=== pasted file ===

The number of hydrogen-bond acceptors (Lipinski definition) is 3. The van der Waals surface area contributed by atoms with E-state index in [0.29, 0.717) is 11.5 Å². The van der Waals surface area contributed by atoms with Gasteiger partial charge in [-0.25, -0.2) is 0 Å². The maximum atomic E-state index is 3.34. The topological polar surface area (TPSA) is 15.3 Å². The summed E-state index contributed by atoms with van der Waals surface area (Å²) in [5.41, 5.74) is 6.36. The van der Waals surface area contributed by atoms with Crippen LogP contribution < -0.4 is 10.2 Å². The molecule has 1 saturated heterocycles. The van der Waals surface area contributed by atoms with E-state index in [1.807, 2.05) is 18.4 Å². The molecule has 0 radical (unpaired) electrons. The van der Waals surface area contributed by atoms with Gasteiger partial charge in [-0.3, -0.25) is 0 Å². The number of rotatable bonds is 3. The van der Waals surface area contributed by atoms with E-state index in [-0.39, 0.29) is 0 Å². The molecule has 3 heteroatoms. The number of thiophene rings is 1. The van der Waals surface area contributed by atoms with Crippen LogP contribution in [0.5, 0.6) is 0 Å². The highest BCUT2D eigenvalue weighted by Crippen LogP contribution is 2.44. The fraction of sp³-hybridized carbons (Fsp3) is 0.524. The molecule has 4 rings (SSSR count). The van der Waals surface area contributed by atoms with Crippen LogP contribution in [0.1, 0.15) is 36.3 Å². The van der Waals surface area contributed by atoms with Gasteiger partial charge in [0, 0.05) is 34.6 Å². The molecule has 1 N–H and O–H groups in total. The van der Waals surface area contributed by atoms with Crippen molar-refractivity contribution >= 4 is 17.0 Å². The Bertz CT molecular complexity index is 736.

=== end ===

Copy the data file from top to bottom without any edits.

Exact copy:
The number of hydrogen-bond acceptors (Lipinski definition) is 3. The van der Waals surface area contributed by atoms with E-state index in [0.29, 0.717) is 11.5 Å². The van der Waals surface area contributed by atoms with Gasteiger partial charge in [-0.25, -0.2) is 0 Å². The maximum atomic E-state index is 3.34. The topological polar surface area (TPSA) is 15.3 Å². The summed E-state index contributed by atoms with van der Waals surface area (Å²) in [5.41, 5.74) is 6.36. The van der Waals surface area contributed by atoms with Crippen LogP contribution < -0.4 is 10.2 Å². The molecule has 1 saturated heterocycles. The van der Waals surface area contributed by atoms with E-state index in [1.807, 2.05) is 18.4 Å². The molecule has 0 radical (unpaired) electrons. The van der Waals surface area contributed by atoms with Gasteiger partial charge in [-0.3, -0.25) is 0 Å². The number of rotatable bonds is 3. The van der Waals surface area contributed by atoms with E-state index in [-0.39, 0.29) is 0 Å². The molecule has 3 heteroatoms. The number of thiophene rings is 1. The van der Waals surface area contributed by atoms with Crippen LogP contribution in [0.5, 0.6) is 0 Å². The highest BCUT2D eigenvalue weighted by Crippen LogP contribution is 2.44. The fraction of sp³-hybridized carbons (Fsp3) is 0.524. The molecule has 4 rings (SSSR count). The van der Waals surface area contributed by atoms with Crippen LogP contribution in [0.1, 0.15) is 36.3 Å². The van der Waals surface area contributed by atoms with Gasteiger partial charge in [0, 0.05) is 34.6 Å². The molecule has 1 N–H and O–H groups in total. The van der Waals surface area contributed by atoms with Crippen molar-refractivity contribution >= 4 is 17.0 Å². The Bertz CT molecular complexity index is 736.